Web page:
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Employee honored for helping to nab bank robbery suspect

FORT MILL -- Terald Hopkins, owner of Carolina Hyundai of Fort Mill, never gave away a Good Samaritan Award before because he never had reason to. On Saturday, he did.

Hopkins recognized sales representative Jeremy Moore, 32, with the honor after Moore aided law enforcement to apprehend a bank robbery suspect April 15 at Bank of America in Lake Wylie. According to Moore and law enforcement, the sales rep was in the bank making a transaction when the robbery took place, and followed the suspect out of the bank east on S.C. 49 and 274 into Gaston County aiding police pursuit.

"He truly went above and beyond the call of duty," Hopkins said.

J.W. Dunlap, 53, was soon apprehended in Gaston County and remained there as of Monday, said Lt. W.J. Miller of York County Sheriff's Office. Charges wait in York County, but it could be some time before Dunlap returns depending on whether he fights extradition, Miller said. He is charged with armed robbery in York County and a traffic violation charge in Gaston County.

While many people applauded Moore's efforts as heroic, Miller said his office does not recommend following or apprehending a suspect without police protection.

"No amount of money is worth losing a life," Miller said. "Not that we don't appreciate it, but we don't recommend it."

Moore said he believed the suspect, who quietly asked the teller for money, was unarmed.

"I could see the guy didn't have a gun," Moore said. "I asked the lady if he was robbing the bank. I told her if he was I'd knock him out."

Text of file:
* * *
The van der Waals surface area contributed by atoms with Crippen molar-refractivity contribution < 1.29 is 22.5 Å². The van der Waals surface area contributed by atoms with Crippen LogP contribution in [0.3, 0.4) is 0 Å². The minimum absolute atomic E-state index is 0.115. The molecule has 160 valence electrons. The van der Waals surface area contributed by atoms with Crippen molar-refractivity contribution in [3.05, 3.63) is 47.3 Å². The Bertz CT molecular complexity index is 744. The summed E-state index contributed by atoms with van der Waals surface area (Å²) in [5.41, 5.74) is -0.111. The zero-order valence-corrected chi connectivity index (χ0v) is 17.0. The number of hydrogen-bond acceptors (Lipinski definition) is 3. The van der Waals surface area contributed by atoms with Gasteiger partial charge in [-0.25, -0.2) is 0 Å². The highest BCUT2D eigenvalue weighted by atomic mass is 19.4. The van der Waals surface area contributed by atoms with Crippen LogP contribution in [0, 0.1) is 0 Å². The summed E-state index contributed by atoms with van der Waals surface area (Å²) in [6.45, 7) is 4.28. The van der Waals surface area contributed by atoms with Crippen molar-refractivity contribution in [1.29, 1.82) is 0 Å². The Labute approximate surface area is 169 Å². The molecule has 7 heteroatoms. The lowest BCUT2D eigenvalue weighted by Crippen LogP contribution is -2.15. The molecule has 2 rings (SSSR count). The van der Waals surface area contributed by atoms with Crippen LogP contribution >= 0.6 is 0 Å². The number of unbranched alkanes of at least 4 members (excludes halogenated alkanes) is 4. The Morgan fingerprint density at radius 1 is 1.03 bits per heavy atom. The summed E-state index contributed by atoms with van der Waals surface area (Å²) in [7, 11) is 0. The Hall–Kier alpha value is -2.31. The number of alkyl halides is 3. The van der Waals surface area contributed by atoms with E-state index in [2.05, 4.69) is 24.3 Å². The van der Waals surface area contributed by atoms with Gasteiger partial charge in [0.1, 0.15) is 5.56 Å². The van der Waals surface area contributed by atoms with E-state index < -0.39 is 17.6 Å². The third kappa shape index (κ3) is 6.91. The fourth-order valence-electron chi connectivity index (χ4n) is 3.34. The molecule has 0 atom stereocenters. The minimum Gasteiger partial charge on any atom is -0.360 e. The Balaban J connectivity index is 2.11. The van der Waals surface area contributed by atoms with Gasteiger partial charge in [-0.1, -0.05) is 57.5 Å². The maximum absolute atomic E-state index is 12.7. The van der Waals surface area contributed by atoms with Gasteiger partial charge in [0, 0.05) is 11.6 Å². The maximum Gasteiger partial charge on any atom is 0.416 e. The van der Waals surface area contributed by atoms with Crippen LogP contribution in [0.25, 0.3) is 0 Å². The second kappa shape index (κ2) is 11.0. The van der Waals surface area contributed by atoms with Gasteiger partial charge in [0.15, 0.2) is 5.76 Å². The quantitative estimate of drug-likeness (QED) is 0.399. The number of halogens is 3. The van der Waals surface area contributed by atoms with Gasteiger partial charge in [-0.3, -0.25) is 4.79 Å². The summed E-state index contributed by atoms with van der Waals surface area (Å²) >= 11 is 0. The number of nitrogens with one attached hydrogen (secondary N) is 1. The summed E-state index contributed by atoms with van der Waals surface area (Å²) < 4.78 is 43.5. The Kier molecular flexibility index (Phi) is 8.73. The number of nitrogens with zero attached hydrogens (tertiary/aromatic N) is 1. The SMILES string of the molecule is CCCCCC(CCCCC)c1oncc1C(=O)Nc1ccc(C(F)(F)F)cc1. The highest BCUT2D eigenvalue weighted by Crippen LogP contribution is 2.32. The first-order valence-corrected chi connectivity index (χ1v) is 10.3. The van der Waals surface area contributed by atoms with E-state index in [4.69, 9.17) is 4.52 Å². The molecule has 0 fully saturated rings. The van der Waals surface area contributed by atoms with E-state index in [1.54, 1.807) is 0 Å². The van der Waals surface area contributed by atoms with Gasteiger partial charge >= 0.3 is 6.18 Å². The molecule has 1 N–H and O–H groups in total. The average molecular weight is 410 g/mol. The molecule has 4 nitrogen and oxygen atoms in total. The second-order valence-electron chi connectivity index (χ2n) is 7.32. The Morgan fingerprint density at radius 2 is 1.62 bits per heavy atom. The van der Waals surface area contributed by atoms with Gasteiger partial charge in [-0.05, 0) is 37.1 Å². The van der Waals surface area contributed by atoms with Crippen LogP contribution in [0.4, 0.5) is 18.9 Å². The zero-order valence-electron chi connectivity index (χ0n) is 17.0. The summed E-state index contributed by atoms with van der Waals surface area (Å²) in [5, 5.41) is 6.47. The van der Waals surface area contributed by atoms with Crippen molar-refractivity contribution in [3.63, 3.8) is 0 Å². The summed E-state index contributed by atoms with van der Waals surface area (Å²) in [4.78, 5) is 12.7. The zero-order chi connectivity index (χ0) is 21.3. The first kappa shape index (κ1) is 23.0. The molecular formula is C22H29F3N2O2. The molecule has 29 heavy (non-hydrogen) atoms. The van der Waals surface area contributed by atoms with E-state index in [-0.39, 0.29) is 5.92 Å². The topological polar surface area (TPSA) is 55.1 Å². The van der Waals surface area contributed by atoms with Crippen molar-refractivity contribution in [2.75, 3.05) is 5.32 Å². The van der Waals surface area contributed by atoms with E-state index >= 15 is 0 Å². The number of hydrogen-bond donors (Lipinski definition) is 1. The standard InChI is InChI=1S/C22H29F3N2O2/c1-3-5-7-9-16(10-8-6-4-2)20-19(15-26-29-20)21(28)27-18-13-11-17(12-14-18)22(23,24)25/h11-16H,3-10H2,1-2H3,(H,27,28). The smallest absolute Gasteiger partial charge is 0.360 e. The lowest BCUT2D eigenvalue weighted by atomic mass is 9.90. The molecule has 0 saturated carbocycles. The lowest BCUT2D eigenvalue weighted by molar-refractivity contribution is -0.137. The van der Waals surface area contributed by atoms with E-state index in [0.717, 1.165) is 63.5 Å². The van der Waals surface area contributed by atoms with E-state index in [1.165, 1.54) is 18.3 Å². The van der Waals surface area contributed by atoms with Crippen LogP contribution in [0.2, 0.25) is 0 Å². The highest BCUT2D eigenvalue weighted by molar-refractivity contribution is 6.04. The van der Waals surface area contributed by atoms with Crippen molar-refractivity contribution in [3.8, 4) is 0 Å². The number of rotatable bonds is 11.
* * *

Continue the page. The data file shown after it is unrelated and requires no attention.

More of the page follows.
No one spoke to Moore until after the suspect "strutted" out of the bank, he said.

Moore then followed the suspect outside, where he saw the suspect open the bag of money and a dye pack explode, he said. The suspect then exited through the drive-thru to the highway.

Twice between the bank and the spot where authorities arrested the man, the suspect stopped his car and walked toward Moore as if he had a weapon, Moore said.

During his pursuit in Gaston County, Moore flagged down a Gaston County officer who then stopped the suspect and made the arrest, Moore said. Moore said the idea of earning a fair wage, and his connection to the banking business, were reasons for pursuing the suspect.

"I have a job," he said. "My wife works across the street at a different bank."

Moore breathed easier, he said, when the pursuit ended and a few minutes later his phone rang. His wife began by telling him "you're not going to believe what just happened," Moore said.

"I said OK, you go first."